Trade Gap Shrinks to 9-Year Low : * Balance of payments: A surge in exports cuts the deficit dramatically in February. But analysts say it may be hard to sustain.


The nation’s trade deficit improved dramatically in February, reaching its lowest level since 1983, the Commerce Department reported Thursday.

However, analysts cautioned that the improvement in the balance between exports and imports may be difficult to sustain in the months ahead.

Exports, which had been declining during the last few months, surged by $2.4 billion over January. At the same time, imports dipped slightly, reducing the deficit more than 40%, to $3.4 billion for the month.


Commerce Secretary Barbara Hackman Franklin hailed the report, noting that exports for the first two months of this year ran 8.1% ahead of overseas sales during the same period last year.

The comparison is significant, because 1991 marked the first time in eight years that the annual trade deficit fell below $100 billion.

However, she cautioned that “the slower pace of economic growth among key for eign markets presents an export challenge for the rest of 1992” and called for stepped-up trade promotion efforts by government and industry.

Private economists were more blunt about the prospects for the future.

“I would be very surprised if we do not see a significant jump in the trade deficit next month,” said Sung Won Sohn, chief economist with Norwest Corp. in Minneapolis.

Alan J. Stoga of Kissinger Associates in New York predicted that larger trade deficits “will reappear and possibly reappear with a vengeance.”

Their pessimism is based on two trends. The U.S. economy apparently has begun to recover, which will increase the nation’s appetite for imported goods.


At the same time, growth in the rest of the industrial world--particularly the crucial markets of Japan and Western Europe--is slowing down, meaning that demand for U.S. exports probably will fall.

“Inevitably, that is a formula . . . for a deterioration and possibly quite a pronounced deterioration in our trade accounts,” Stoga said.

But the outlook is not entirely bleak, some analysts said. Gail Fosler, chief economist for the Conference Board, a New York business research organization, pointed to the fact that U.S. exports to the developing world--which accounted for 46% of all exports last year--are on the rise, growing two or three times faster than sales to industrial countries.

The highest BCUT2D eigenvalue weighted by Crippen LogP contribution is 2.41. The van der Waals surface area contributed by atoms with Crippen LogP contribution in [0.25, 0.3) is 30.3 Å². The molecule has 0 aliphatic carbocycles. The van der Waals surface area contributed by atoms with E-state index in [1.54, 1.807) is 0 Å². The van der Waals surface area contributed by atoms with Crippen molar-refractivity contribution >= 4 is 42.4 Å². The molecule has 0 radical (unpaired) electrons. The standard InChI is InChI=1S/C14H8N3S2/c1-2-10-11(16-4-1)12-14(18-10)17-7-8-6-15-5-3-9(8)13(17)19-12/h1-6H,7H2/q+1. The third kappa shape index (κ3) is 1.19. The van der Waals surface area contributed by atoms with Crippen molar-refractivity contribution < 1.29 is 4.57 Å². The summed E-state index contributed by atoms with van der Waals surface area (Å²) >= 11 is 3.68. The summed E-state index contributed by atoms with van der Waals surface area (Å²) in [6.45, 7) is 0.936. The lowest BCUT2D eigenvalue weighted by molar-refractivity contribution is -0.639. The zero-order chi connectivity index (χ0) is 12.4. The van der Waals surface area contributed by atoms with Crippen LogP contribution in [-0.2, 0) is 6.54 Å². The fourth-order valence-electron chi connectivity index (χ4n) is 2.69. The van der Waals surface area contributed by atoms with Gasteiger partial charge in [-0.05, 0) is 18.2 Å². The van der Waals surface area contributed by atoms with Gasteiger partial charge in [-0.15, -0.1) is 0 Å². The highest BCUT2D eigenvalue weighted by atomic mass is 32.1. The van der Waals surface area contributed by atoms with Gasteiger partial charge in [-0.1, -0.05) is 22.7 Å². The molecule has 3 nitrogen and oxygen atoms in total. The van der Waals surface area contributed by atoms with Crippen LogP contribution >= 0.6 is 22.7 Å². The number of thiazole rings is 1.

Mexico’s demand for U.S. goods is growing quickly, she said, noting that a significant portion of those exports are capital equipment--a long-term investment that could assure the health of its economy in the future.

“The U.S. is really well positioned to take advantage of growth in those areas,” Fosler said.

While the course of the trade deficit is likely to be shaped by cyclical forces in the near future, Stoga said, the long-range outlook hinges on how well U.S. industries restructured themselves during the late 1980s to compete in the global marketplace.


Not until global economic growth resumes will it become clear how successful those efforts have been, Stoga said.

Specifically, he said, the auto industry does not appear to have made much progress, while such industries as steel, apparel and capital goods may emerge as far more formidable international competitors.

Meanwhile, in another bit of good economic news, the Labor Department reported that the number of first-time unemployment claims dipped during the week of April 4. A total of 415,000 newly unemployed workers sought benefits, down sharply from 433,000 the previous week and the fewest since October.

However, the number increased by 5,277 in California, which has been beset by layoffs in such industries as electronics.

The weekly figures are so volatile that economists do not consider them a particularly reliable gauge of long-term employment trends.

Steep Drop in Trade Deficit

Billions of dollars, seasonally adjusted; import figures exclude shipping and insurance.

Feb., ‘92: 3.38

Jan., ‘92: 5.95

Feb., ‘91: 5.50

Source: Commerce Department